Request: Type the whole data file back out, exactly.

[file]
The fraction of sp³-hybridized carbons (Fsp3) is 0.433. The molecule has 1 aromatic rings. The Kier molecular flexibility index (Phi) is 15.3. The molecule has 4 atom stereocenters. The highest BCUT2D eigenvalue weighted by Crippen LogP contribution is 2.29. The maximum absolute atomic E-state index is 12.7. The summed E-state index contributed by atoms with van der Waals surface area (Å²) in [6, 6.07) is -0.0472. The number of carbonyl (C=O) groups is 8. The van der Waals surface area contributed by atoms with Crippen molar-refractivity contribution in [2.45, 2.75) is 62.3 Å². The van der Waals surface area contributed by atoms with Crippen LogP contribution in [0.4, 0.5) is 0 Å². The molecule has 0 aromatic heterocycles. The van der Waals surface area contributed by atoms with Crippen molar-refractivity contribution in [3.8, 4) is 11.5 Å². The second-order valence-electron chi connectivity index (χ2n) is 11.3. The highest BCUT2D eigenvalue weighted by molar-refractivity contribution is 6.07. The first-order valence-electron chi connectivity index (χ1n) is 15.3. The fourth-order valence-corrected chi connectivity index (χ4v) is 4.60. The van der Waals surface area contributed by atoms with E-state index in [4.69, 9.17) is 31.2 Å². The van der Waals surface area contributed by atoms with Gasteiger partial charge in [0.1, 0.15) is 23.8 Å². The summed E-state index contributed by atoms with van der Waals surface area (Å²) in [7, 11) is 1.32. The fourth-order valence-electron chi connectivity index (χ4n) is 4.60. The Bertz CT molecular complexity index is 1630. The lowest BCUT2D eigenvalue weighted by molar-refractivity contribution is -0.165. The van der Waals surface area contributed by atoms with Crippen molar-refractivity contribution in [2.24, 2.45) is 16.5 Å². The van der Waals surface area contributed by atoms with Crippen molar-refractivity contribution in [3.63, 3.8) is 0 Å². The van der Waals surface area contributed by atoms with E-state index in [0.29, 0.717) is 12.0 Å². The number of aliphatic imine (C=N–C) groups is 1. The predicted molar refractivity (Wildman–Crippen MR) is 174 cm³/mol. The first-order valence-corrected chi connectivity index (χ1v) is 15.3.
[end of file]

The fraction of sp³-hybridized carbons (Fsp3) is 0.433. The molecule has 1 aromatic rings. The Kier molecular flexibility index (Phi) is 15.3. The molecule has 4 atom stereocenters. The highest BCUT2D eigenvalue weighted by Crippen LogP contribution is 2.29. The maximum absolute atomic E-state index is 12.7. The summed E-state index contributed by atoms with van der Waals surface area (Å²) in [6, 6.07) is -0.0472. The number of carbonyl (C=O) groups is 8. The van der Waals surface area contributed by atoms with Crippen molar-refractivity contribution in [2.45, 2.75) is 62.3 Å². The van der Waals surface area contributed by atoms with Crippen LogP contribution in [0.4, 0.5) is 0 Å². The molecule has 0 aromatic heterocycles. The van der Waals surface area contributed by atoms with Crippen molar-refractivity contribution in [3.8, 4) is 11.5 Å². The second-order valence-electron chi connectivity index (χ2n) is 11.3. The highest BCUT2D eigenvalue weighted by molar-refractivity contribution is 6.07. The first-order valence-electron chi connectivity index (χ1n) is 15.3. The fourth-order valence-corrected chi connectivity index (χ4v) is 4.60. The van der Waals surface area contributed by atoms with E-state index in [4.69, 9.17) is 31.2 Å². The van der Waals surface area contributed by atoms with Gasteiger partial charge in [0.1, 0.15) is 23.8 Å². The summed E-state index contributed by atoms with van der Waals surface area (Å²) in [7, 11) is 1.32. The fourth-order valence-electron chi connectivity index (χ4n) is 4.60. The Bertz CT molecular complexity index is 1630. The lowest BCUT2D eigenvalue weighted by molar-refractivity contribution is -0.165. The van der Waals surface area contributed by atoms with Crippen molar-refractivity contribution in [2.24, 2.45) is 16.5 Å². The van der Waals surface area contributed by atoms with Crippen molar-refractivity contribution in [3.63, 3.8) is 0 Å². The van der Waals surface area contributed by atoms with E-state index in [0.29, 0.717) is 12.0 Å². The number of aliphatic imine (C=N–C) groups is 1. The predicted molar refractivity (Wildman–Crippen MR) is 174 cm³/mol. The first-order valence-corrected chi connectivity index (χ1v) is 15.3.